Controversial language amendment bill passes in principle

QUEBEC CITY – Thanks to the Coalition Avenir Quebec (CAQ), the most controversial piece of legislation to hit the National Assembly this spring has passed the first hurdle.

Sixty-seven MNAs, including the entire CAQ caucus, voted for Bill 14’s passage in principle, pushing it one step closer to becoming a law.

“It’s an important step,” said Jean-François Lisée, the Minister responsible for Montreal.

“Whatever you think of the bill, we’re in the 21st century, there are challenges. We think we made a series of proposals and we already indicated that a number of changes would be introduced. In order to see these changes in the fine print we have to go to the next step.”

The next step is a clause-by-clause review that is set to begin next Fall. Language Minister Diane de Courcy recognized on Thursday she will have to keep negotiating with the CAQ to make her bill pass the third and final reading.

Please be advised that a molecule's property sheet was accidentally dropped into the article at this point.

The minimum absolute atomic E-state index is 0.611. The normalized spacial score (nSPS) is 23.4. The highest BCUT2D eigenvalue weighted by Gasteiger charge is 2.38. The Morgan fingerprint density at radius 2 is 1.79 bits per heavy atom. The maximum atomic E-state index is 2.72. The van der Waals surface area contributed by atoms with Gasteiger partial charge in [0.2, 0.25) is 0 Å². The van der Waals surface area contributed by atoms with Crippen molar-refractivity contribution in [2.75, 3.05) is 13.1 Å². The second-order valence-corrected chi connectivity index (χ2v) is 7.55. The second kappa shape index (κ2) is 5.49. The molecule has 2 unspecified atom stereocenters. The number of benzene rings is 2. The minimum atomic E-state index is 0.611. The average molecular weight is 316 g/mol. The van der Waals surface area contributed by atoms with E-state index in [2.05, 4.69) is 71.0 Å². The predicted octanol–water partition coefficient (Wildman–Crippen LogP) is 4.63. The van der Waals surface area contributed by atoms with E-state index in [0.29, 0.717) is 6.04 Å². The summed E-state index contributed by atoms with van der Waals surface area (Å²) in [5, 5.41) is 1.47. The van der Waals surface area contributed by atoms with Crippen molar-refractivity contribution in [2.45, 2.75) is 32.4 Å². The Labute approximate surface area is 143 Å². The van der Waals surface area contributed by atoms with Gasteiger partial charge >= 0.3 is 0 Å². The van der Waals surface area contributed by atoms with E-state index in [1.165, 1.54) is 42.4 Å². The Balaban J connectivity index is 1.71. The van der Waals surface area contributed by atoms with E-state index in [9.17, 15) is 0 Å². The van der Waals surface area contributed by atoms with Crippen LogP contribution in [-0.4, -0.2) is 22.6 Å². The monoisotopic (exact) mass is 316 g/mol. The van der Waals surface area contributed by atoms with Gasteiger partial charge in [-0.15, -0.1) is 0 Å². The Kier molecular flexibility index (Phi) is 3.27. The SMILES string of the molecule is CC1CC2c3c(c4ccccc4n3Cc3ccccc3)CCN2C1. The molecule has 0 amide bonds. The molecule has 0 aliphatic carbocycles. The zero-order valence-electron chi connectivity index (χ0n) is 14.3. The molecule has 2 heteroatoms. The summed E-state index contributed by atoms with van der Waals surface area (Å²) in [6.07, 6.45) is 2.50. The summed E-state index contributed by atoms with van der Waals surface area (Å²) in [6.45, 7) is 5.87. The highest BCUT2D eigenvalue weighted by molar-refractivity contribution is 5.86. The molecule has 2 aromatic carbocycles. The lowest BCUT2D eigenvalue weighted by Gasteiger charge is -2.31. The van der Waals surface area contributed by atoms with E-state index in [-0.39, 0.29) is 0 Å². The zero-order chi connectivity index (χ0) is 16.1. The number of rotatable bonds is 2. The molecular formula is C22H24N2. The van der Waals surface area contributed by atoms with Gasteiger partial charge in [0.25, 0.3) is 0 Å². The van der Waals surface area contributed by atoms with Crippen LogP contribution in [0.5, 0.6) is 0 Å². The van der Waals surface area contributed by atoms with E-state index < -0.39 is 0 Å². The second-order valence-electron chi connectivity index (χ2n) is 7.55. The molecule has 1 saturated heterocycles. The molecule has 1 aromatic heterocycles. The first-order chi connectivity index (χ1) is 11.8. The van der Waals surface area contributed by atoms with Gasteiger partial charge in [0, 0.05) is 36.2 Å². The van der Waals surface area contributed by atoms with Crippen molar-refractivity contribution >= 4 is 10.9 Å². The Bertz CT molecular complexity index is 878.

Story continues below advertisement

In a recent op-ed piece published in the Gazette, De Courcy vaguely promised to reword the clause about bilingual municipalities and revisit the one about military families.

The Liberals maintained the bill, which proposes to amend the Charter of the French language, is fundamentally flawed.

“The CAQ revealed its true colours today,” said Liberal MNA Geoffrey Kelley.

“You can’t say both things at the same time. You can’t on one side say we object to the bill and then vote for the bill. Their lack of consistency and the lack of logic in their position was revealed to everyone in their vote today.”

CAQ Language Critic Nathalie Roy argued she’s simply doing her job.

“You know what, I did speak with many anglophones and they are starting to understand what we do. They are starting to understand that we are doing politics and we want to improve a law,” she said.

Asked what kind of message she thought the PQ and the CAQ were sending to the anglophone community, de Courcy said she thinks she has always been clear with anglos and doesn’t think they need any more reassurance.

Sponsored content